ISBNs cause authors and self-publishers a great deal of concern. They shouldn’t because it is all really quite straightforward. ISBNs simply record 3 pieces of information.
- Who the Publisher is
- Information on the book
- Where to order the book from
The question that we are most often asked by self publishers, is ‘should we have our own ISBN number?’ We think the answer is a definite Yes! It is the publisher of a book that holds the ISBN for that title. As a self-publisher, you are both the author and publisher rolled into one. Therefore, if you do not have your own ISBN, you are not the publisher!
This is a vitally important distinction, because it is the publisher and holder of the ISBN number, that holds all the ancillary rights to a book – things like translation rights, foreign rights, serialisation rights and, most importantly in this age of the eBook, electronic rights!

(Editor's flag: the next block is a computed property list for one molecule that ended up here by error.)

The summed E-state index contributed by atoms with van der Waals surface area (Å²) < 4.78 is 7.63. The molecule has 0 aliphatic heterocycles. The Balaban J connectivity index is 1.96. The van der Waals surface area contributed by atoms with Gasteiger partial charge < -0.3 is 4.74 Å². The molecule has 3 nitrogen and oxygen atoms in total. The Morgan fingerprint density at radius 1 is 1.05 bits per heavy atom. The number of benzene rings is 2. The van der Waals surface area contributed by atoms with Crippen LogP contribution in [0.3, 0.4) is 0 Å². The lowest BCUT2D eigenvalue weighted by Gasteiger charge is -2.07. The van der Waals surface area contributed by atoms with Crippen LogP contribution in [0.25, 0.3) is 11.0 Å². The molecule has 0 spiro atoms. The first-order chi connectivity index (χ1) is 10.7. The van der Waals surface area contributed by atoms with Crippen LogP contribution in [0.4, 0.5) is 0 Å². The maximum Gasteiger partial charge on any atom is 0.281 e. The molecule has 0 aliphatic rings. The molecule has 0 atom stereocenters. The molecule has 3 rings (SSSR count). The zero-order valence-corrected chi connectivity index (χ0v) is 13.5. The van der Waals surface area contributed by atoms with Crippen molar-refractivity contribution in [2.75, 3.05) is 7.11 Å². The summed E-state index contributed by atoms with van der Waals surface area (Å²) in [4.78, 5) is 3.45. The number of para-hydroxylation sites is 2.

|Jonathan Clifford writes|
a very informative article in
The Writers' & Artists' Yearbook
If a company provides you with an ISBN, it will be their ISBN, so they are the publisher. As such, unless you have a written agreement that states otherwise, they will own all the publishing rights to your book.
Jonathan Clifford, who writes for the Writers’ and Artists’ Yearbook states…
“For a book to be genuinely self-published, a name designated by the author as his/her publishing house must appear on the copyright page of the book as ‘Publisher’ and the book’s ISBN must be registered by the ISBN Agency to that author as publisher. Any company that publishes books under it’s own name or imprint cannot, by definition, claim to help authors to self-publish.”